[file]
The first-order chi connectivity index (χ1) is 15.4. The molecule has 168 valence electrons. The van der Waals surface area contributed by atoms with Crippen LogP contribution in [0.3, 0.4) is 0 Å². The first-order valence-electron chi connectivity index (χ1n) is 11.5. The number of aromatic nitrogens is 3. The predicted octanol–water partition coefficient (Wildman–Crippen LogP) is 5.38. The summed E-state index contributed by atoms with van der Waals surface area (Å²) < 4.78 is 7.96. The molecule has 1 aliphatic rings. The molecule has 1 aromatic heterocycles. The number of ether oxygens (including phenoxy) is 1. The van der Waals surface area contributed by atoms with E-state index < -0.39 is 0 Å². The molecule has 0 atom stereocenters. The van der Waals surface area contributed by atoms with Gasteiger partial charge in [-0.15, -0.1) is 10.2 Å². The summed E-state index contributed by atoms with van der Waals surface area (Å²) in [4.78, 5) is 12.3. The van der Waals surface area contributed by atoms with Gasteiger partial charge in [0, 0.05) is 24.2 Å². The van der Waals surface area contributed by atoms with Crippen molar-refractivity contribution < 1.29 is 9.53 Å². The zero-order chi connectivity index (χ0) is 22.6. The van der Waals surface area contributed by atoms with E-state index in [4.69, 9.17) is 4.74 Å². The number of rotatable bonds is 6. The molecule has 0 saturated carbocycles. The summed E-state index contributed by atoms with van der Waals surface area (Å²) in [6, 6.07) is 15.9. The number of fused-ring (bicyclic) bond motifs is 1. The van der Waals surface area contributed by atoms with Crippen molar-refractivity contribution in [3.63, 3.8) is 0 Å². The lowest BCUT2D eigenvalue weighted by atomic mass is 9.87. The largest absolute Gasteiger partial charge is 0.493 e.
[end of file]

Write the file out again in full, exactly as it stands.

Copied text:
The first-order chi connectivity index (χ1) is 15.4. The molecule has 168 valence electrons. The van der Waals surface area contributed by atoms with Crippen LogP contribution in [0.3, 0.4) is 0 Å². The first-order valence-electron chi connectivity index (χ1n) is 11.5. The number of aromatic nitrogens is 3. The predicted octanol–water partition coefficient (Wildman–Crippen LogP) is 5.38. The summed E-state index contributed by atoms with van der Waals surface area (Å²) < 4.78 is 7.96. The molecule has 1 aliphatic rings. The molecule has 1 aromatic heterocycles. The number of ether oxygens (including phenoxy) is 1. The van der Waals surface area contributed by atoms with E-state index < -0.39 is 0 Å². The molecule has 0 atom stereocenters. The van der Waals surface area contributed by atoms with Gasteiger partial charge in [-0.15, -0.1) is 10.2 Å². The summed E-state index contributed by atoms with van der Waals surface area (Å²) in [4.78, 5) is 12.3. The van der Waals surface area contributed by atoms with Gasteiger partial charge in [0, 0.05) is 24.2 Å². The van der Waals surface area contributed by atoms with Crippen molar-refractivity contribution < 1.29 is 9.53 Å². The zero-order chi connectivity index (χ0) is 22.6. The van der Waals surface area contributed by atoms with E-state index in [4.69, 9.17) is 4.74 Å². The number of rotatable bonds is 6. The molecule has 0 saturated carbocycles. The summed E-state index contributed by atoms with van der Waals surface area (Å²) in [6, 6.07) is 15.9. The number of fused-ring (bicyclic) bond motifs is 1. The van der Waals surface area contributed by atoms with Crippen molar-refractivity contribution in [3.63, 3.8) is 0 Å². The lowest BCUT2D eigenvalue weighted by atomic mass is 9.87. The largest absolute Gasteiger partial charge is 0.493 e.